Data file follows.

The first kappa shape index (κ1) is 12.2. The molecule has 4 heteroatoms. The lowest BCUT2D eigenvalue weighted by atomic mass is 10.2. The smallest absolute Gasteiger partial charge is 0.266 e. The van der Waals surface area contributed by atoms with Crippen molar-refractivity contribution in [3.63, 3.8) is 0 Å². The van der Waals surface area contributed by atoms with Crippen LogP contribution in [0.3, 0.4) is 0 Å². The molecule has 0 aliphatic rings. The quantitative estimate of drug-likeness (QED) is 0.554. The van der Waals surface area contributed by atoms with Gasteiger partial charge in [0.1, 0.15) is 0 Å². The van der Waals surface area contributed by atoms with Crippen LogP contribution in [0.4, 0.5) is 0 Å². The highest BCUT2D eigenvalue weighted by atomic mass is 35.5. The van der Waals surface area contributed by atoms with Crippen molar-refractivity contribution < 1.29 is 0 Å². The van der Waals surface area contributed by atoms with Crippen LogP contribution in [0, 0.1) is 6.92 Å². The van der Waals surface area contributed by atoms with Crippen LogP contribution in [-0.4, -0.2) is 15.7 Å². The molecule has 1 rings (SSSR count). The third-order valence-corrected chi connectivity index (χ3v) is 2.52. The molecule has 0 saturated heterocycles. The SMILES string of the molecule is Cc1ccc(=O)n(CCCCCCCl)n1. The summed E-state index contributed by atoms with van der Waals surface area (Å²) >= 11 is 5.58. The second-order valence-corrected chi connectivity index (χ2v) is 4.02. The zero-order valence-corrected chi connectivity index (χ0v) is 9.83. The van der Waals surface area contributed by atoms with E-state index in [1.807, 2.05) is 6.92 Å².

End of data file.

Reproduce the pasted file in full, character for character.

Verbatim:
The first kappa shape index (κ1) is 12.2. The molecule has 4 heteroatoms. The lowest BCUT2D eigenvalue weighted by atomic mass is 10.2. The smallest absolute Gasteiger partial charge is 0.266 e. The van der Waals surface area contributed by atoms with Crippen molar-refractivity contribution in [3.63, 3.8) is 0 Å². The van der Waals surface area contributed by atoms with Crippen LogP contribution in [0.3, 0.4) is 0 Å². The molecule has 0 aliphatic rings. The quantitative estimate of drug-likeness (QED) is 0.554. The van der Waals surface area contributed by atoms with Gasteiger partial charge in [0.1, 0.15) is 0 Å². The van der Waals surface area contributed by atoms with Crippen LogP contribution in [0.4, 0.5) is 0 Å². The highest BCUT2D eigenvalue weighted by atomic mass is 35.5. The van der Waals surface area contributed by atoms with Crippen molar-refractivity contribution < 1.29 is 0 Å². The van der Waals surface area contributed by atoms with Crippen LogP contribution in [0, 0.1) is 6.92 Å². The van der Waals surface area contributed by atoms with Crippen LogP contribution in [-0.4, -0.2) is 15.7 Å². The molecule has 1 rings (SSSR count). The third-order valence-corrected chi connectivity index (χ3v) is 2.52. The molecule has 0 saturated heterocycles. The SMILES string of the molecule is Cc1ccc(=O)n(CCCCCCCl)n1. The summed E-state index contributed by atoms with van der Waals surface area (Å²) >= 11 is 5.58. The second-order valence-corrected chi connectivity index (χ2v) is 4.02. The zero-order valence-corrected chi connectivity index (χ0v) is 9.83. The van der Waals surface area contributed by atoms with E-state index in [1.807, 2.05) is 6.92 Å².